There is a tendency for multiband data sets/images to be somewhat redundant wherever bands are adjacent to each other in the (multi-)spectral range. Thus, such bands are said to be correlated (relatively small variations in DNs for some features). A statistically-based program, called Principal Components Analysis, decorrelates the data by transforming DN distributions around sets of new multi-spaced axes. The underlying basis of PCA is described in a link. Color composites made from images representing individual components often show information not evident in other enhancement products. Canonical Analysis and Decorrelation Stretching are also mentioned.

Principal Components Analysis

We are now ready to overview the last two types of image enhancement discussed in this Tutorial. Both are also suited to Information Extraction and Interpretation, but are treated separately from Classification (considered later in the Section). We will embark first on a quick run-through of images produced by Principal Components Analysis or PCA (also accessible as Appendix C). (You have the option here of reading this summary of the theory of PCA or going directly on to the review and images on the rest of this page; the theory is "tough", so take a look at the link and then decide.) PCA is a decorrelation procedure which reorganizes by statistical means the DN values from as many of the spectral bands as we choose to include in the analysis. In producing these values, we used all seven bands and requested that all seven components be generated (the number of components is fixed by the number of bands, because they must be equal).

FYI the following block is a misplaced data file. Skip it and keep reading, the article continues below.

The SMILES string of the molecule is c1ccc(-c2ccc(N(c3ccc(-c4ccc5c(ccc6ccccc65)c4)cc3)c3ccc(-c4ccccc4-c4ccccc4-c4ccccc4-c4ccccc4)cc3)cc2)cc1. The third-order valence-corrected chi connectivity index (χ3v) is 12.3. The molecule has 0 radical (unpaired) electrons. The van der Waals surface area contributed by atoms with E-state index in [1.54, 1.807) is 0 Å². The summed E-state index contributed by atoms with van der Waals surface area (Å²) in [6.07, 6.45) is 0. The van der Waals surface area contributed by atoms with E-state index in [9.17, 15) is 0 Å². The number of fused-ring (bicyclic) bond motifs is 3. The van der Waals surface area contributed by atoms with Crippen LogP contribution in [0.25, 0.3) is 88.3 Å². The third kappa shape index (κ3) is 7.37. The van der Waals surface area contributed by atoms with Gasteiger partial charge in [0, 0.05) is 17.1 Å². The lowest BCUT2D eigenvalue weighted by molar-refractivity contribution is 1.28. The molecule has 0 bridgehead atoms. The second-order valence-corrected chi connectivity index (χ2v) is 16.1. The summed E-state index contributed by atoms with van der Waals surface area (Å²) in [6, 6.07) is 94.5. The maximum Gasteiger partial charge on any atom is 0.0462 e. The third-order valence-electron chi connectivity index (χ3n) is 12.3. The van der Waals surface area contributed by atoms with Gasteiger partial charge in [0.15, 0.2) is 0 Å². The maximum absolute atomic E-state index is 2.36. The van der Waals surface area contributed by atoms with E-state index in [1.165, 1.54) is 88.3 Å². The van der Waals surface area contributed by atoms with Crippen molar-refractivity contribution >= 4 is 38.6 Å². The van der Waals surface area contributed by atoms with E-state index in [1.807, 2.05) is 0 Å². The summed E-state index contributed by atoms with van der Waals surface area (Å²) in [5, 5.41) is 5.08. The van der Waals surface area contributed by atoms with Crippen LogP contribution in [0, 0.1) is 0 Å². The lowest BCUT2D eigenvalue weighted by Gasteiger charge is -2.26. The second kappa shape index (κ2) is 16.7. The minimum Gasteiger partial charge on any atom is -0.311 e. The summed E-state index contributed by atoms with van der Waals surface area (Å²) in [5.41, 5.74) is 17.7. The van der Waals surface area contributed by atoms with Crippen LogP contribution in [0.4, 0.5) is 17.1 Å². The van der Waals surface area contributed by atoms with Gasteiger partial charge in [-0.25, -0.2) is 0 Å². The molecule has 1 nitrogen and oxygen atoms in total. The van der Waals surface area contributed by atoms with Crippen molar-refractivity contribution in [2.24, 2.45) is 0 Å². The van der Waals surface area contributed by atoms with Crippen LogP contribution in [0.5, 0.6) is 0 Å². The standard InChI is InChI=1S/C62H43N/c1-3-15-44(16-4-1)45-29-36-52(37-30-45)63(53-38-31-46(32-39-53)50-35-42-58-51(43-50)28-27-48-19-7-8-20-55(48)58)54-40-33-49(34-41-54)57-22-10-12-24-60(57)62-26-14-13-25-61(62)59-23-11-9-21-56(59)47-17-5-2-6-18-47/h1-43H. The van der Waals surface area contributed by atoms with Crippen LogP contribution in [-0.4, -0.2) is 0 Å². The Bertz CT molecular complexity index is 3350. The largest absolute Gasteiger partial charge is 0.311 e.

Next look at each of these components, keeping in mind that many of the tonal patterns in individual components do not seem to spatially match specific features or classes identified in the TM bands and represent linear combinations of the original values instead. We make only limited comments on the nature of those patterns that lend themselves to some interpretation.

1-14: After reading through the special review of PCA accessed by link, plus the above paragraph, see if you can come up with a single key word (or perhaps a key idea in several words) that describes the main benefit from using Principal Components Analysis. ANSWER

The first Principal Component explains the maximum amount of variation in the 7-dimensional space defined by the seven Thematic Mapper bands. The image produced from PC 1 data commonly resembles an actual aerial photograph.

In fact, this is the normal character of the first component, in that it broadly simulates standard black and white photography and it contains most of the pertinent information inherent to a scene. The hills appear more realistic because the sharp light-dark contrast in most TM bands is subdued. Note the internal structure of the waves and the absence of any indication of sediment load in the sea. The histogram of the first PC shows two peaks. The first, on the left,constitutes the ocean pixels and the second one, to the right, the land pixels.